Liz Smith: Daniel Radcliffe Really “Succeeds” In Business Without Really Trying

Daniel Radcliffe is currently starring on Broadway

And more from our Liz: Racquel Welch accepts her defects … remembering Mrs. John Warner

“PLEASE, MY darling, do not try to be perfect — because the defect is very important!”

That is what the great Italian director Vittorio De Sica told a young and insecure Raquel Welch, back in the 1960s. Raquel says she took that advice to heart, and recognized that “my authentic self, with all its flaws, real or imagined, was the most important quality I had to offer.”

This vignette comes from Raquel’s recent, often quite touching book, amusingly titled “Beyond the Cleavage.” It is now out in paperback.

And indeed Mr. De Sica was correct. All the great stars have a defect — often more than one! Even beauty is more interesting when something is a bit off. Probably the most perfect female face out of Hollywood (via Austria) was Hedy Lamarr. But Hedy was … kind of boring onscreen.

I do have a great Hedy column upcoming. Offscreen she was not boring! If perhaps not the great scientific brain of legend.

* * *

BROADWAY IS BURSTING with bubbles of joyous musicals so far this season. Adding to the glow is the fiftieth anniversary production of the Pulitzer-prize winner, “How To Succeed in Business Without Really Trying,” starring the one and only Daniel Radcliffe of “Harry Potter” movies and onstage “Equus” fame. Oh, wow! Is he a winner! So charming, so sweet and so talented. And can he sing and dance? Oh, boy, can he ever! A highlight is Daniel’s rendition of “I Believe in You,” singing to himself in a mirror. Surely he has the “cool clear eyes of a seeker of wisdom and truth.” (You don’t get to hear music and lyrics like this too often.) As J. Pierrepont Finch, he’s a miracle — but then the entire cast is perfection. John Larroquette is scrumptious as J. B. Biggley and Chris Hanke as Bud Frump is a delicious villain. Tammy Blanchard as Hedy La Rue is delightful and Rose Hemingway is gorgeous, making her Bdwy debut as “Rosemary.” Remember that song? Well, the sweet and sassy score by Frank Loesser and Abe Burrows still remains a winner fifty years later. The production, as directed and choreographed by award-winning Rob Ashford is a “Don’t Miss” of the season. The entire company never stops dancing and is dazzling. The sets are fantastic, as are the costumes. So hurry on to the Al Hirschfeld Theatre.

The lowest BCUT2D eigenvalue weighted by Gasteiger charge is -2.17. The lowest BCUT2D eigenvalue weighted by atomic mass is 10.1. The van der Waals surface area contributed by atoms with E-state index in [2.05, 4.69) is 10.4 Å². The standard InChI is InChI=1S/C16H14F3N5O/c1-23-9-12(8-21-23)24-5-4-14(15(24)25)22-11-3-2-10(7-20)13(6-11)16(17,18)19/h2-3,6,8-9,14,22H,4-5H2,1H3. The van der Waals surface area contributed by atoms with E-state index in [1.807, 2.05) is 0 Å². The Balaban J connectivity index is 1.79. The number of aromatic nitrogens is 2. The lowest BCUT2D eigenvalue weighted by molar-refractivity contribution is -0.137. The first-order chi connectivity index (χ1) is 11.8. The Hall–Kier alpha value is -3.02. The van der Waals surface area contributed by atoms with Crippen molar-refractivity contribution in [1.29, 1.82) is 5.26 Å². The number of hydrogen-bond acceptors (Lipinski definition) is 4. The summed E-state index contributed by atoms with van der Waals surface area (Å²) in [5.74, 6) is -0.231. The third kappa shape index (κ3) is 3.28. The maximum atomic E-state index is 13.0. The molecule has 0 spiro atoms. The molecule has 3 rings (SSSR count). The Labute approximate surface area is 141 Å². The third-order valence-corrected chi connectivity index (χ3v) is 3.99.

* * *

SOMETIMES PUBLISHING houses, even in these awful times, do things that are splendid and surprise us. For instance, Random House, via its Vintage label, has brought out a new paperback edition of the national bestseller “Haywire.” This has a new introduction by Buck Henry and an epilogue by the author Brooke Hayward. The Times originally pronounced the 1977 memoir “A Hollywood childhood memoir, a glowing tapestry spun with equal parts of gold and pain. An absolute beauty.”

Hayward can really write, and the evocations of a Hollywood-Broadway growing up with two talented, tempestuous parents and their new wives and husbands and their divorced “formers” and the children of all those unions in just non pareil.

People have waited ever since for Brooke to carry on and splash her considerable talent in a new book. Until she does, this fresh edition of a classic will have to do. Talk about glamour run riot: this is it. And the cast of characters is incredible.

When I was writing the old Cholly Knickerbocker column back in the 1960s, I would see Brooke’s father, the agent-producer Leland Hayward, every single day. Before he entered the exclusive bar of The Colony restaurant, they would place a bottle of Johnnie Walker Black Label at his table. He did considerable damage during lunch, but I was never introduced to this legend even though, later, I heard him praised to the skies by none other than Katharine Hepburn — a former romance.